What To Read For A Post-Election Distraction

So, this week. This week, a lot of nightmares became reality. This week, the United States lived up to its worst potential. This week, a lot of us are tired, and broken, and on the floor, but we have to keep pushing forward. It's the only way out of this situation. In light of that, let's talk about books to inspire hope and strength after the presidential election. Because while it's important to face the facts, constantly engaging with the news cycle and social media is hardly a healthy choice at any point during the year; now, especially, it's vital that you practice self-care, physically and mentally. And what better way to soothe your soul than to read?

This list is a collaboration. I reached out to booksellers, friends, co-workers, relatives. These are books that have, for so many people, for years and years and years, provided hope and light and strength. These books are written by some of the best minds in a generation. They cover personal tragedies and national ones, world wars and playground fights.

But ultimately, these books are emblems of the human spirit and its ability to endure. I'm not going to compare our current situation with anything from history because, frankly, we're in unknown territory right now. And it's terrifying. What history can teach us, and does, is the importance of beauty, community, creativity, the arts, and strength.

So take some time. Do some reading. Turn off your phone and your television and your computer. Share this list, add your own favorites, lend one another books.

1. The Book Thief by Markus Zusak

A book narrated by Death is a seemingly odd choice for the first spot on a list of "uplifting" books. But trust me when I say that The Book Thief, more than any other work, has helped me come to grips with the reality of death. Liesel Meminger is a foster child in 1939 Nazi Germany. She comes to live with a new family in Munich, a couple who teaches her how to read and how to retain one's humanity during even the worst periods in human history.

Click here to buy.

2. The Neapolitan Series by Elena Ferrante

A series which spotlights, above all else, the power of fierce female friendship is absolutely needed during a time like this. Ferrante's Neapolitan series follows Elena and Lila, from their childhood spent in a poor, vibrant community in Naples, to their adulthoods in a country undergoing deep, momentous change.

Click here to buy.

3. Harry Potter and the Sorcerer's Stone by J.K. Rowling

Though every Harry Potter book is a welcome respite from reality, the first book in the series has, I feel, a particularly pure soul.

Click here to buy.

4. Hope in the Dark: Untold Histories, Wild Possibilities by Rebecca Solnit

"To be hopeful is to be uncertain about the future, to be tender toward possibilities, to be dedicated to change all the way down to the bottom of your heart." This quote is just one moment of advice from an entire book dedicated to the act of hope, to the commitment of showing up, every day, with the intent to improve and help one another stand up.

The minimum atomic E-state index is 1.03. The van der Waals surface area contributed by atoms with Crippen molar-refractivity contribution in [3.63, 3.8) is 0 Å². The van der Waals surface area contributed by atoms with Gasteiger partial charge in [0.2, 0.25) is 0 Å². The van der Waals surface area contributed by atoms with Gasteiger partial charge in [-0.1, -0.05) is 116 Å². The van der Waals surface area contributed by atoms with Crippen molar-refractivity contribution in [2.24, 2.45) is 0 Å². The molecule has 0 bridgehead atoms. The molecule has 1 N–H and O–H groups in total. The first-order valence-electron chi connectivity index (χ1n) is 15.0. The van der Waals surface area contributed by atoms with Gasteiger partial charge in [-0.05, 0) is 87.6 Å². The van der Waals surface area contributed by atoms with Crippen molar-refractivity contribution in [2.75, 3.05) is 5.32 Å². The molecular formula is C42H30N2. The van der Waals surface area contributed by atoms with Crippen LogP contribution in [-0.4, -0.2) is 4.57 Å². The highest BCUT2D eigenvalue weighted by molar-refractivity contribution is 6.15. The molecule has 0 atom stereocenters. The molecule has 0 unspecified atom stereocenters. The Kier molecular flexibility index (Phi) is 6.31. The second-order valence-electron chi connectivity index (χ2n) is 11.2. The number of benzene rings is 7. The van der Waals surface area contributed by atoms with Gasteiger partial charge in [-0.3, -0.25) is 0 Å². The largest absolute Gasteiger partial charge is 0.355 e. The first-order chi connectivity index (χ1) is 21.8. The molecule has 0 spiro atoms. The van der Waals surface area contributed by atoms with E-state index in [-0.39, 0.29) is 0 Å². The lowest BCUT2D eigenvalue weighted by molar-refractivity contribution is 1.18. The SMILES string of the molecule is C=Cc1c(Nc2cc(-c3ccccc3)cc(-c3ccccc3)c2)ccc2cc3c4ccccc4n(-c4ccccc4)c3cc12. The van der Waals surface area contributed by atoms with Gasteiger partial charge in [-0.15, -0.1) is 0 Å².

Click here to buy.

5. Wild by Cheryl Strayed

In this memoir, Cheryl Strayed charts the unraveling of her life, beginning with her mother's untimely death, as well as its recovery, as she embarks on a solo trip across the Pacific Crest Trail. Strayed's ability to treat her own shortcomings with tenderness and kindness is a lesson we all could stand to learn.

Click here to buy.

6. The Brief Wondrous Life of Oscar Wao by Junot Diaz

Oscar Wao is overweight, nerdy, terrible with girls, and very, very lovesick. As someone who is caught between two worlds - the Dominican Republic of his mother, the United States of his own reality - Oscar Wao embodies the internal division so many immigrant families face. Plus, Junot Diaz write sneakily poetic prose better than almost any other writer I can think of. Get ready to cry.

Click here to buy.

7. The Woman Warrior by Maxine Hong Kingston

Maxine Hong Kingston grew up caught between her mother's "talk-stories," in which her mother lived a former life as a prominent doctor and women are warriors, fighting for survival, and the reality of growing up first-generation Chinese-American in California. She captures, in beautiful, strong prose, the gut-wrenching pain of facing a life of few options.

Click here to buy.

8. Persepolis by Marjane Satrapi

Marjane Satrapi tells of growing up a girl (a smart, defiant, creative girl) in Tehran during the Islamic Revolution in this classic graphic novel. Unsure how to carry on your own day to day truth amidst this current cultural climate? Read this book.

Click here to buy.

9. Milk & Honey by Rupi Kaur

Rupi Kaur's poetry and prose collection is a salve for the wounded soul, the tired, beaten down spirit, the lovesick, the abused, the forgotten. It is, above all else, a song of survival. Sing it to yourself when you can't sleep.

Click here to buy.

10. The Color Purple by Alice Walker

The Color Purple charts 20 years in the life of Celie, from her abusive childhood to her equally violent marriage to "Mister," to her her ultimate life of independence. But this book is a portrait of strength, more than it is an image of pure tragedy. Celie gathers bravery and perseverance in a life that works actively to keep her down. Celie stands up, despite it all.

Click here to buy.

Images: twirlingpages/Instagram; Amazon (10)